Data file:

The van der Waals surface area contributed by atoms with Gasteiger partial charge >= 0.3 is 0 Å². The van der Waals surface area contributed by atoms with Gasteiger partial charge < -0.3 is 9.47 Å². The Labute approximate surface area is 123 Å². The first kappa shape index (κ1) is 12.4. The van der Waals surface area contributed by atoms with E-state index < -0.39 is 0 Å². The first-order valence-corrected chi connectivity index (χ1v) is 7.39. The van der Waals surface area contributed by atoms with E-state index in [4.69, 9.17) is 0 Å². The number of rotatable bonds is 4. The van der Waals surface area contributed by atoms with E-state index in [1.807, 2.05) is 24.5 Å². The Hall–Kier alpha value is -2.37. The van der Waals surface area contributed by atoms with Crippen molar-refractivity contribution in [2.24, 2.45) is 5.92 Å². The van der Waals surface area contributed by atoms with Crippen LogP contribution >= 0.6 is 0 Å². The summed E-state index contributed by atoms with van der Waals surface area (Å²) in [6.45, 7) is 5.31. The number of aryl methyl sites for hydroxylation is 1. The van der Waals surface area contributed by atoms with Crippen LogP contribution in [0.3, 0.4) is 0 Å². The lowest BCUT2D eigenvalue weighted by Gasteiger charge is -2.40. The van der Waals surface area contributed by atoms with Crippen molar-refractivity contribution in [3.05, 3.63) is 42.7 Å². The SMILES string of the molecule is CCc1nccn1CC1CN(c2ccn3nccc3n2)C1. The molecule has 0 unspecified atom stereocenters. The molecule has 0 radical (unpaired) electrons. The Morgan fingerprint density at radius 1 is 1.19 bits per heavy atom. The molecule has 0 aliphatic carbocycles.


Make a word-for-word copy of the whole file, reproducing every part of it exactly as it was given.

The van der Waals surface area contributed by atoms with Gasteiger partial charge >= 0.3 is 0 Å². The van der Waals surface area contributed by atoms with Gasteiger partial charge < -0.3 is 9.47 Å². The Labute approximate surface area is 123 Å². The first kappa shape index (κ1) is 12.4. The van der Waals surface area contributed by atoms with E-state index < -0.39 is 0 Å². The first-order valence-corrected chi connectivity index (χ1v) is 7.39. The van der Waals surface area contributed by atoms with E-state index in [4.69, 9.17) is 0 Å². The number of rotatable bonds is 4. The van der Waals surface area contributed by atoms with E-state index in [1.807, 2.05) is 24.5 Å². The Hall–Kier alpha value is -2.37. The van der Waals surface area contributed by atoms with Crippen molar-refractivity contribution in [2.24, 2.45) is 5.92 Å². The van der Waals surface area contributed by atoms with Crippen LogP contribution >= 0.6 is 0 Å². The summed E-state index contributed by atoms with van der Waals surface area (Å²) in [6.45, 7) is 5.31. The number of aryl methyl sites for hydroxylation is 1. The van der Waals surface area contributed by atoms with Crippen LogP contribution in [0.3, 0.4) is 0 Å². The lowest BCUT2D eigenvalue weighted by Gasteiger charge is -2.40. The van der Waals surface area contributed by atoms with Crippen molar-refractivity contribution in [3.05, 3.63) is 42.7 Å². The SMILES string of the molecule is CCc1nccn1CC1CN(c2ccn3nccc3n2)C1. The molecule has 0 unspecified atom stereocenters. The molecule has 0 radical (unpaired) electrons. The Morgan fingerprint density at radius 1 is 1.19 bits per heavy atom. The molecule has 0 aliphatic carbocycles.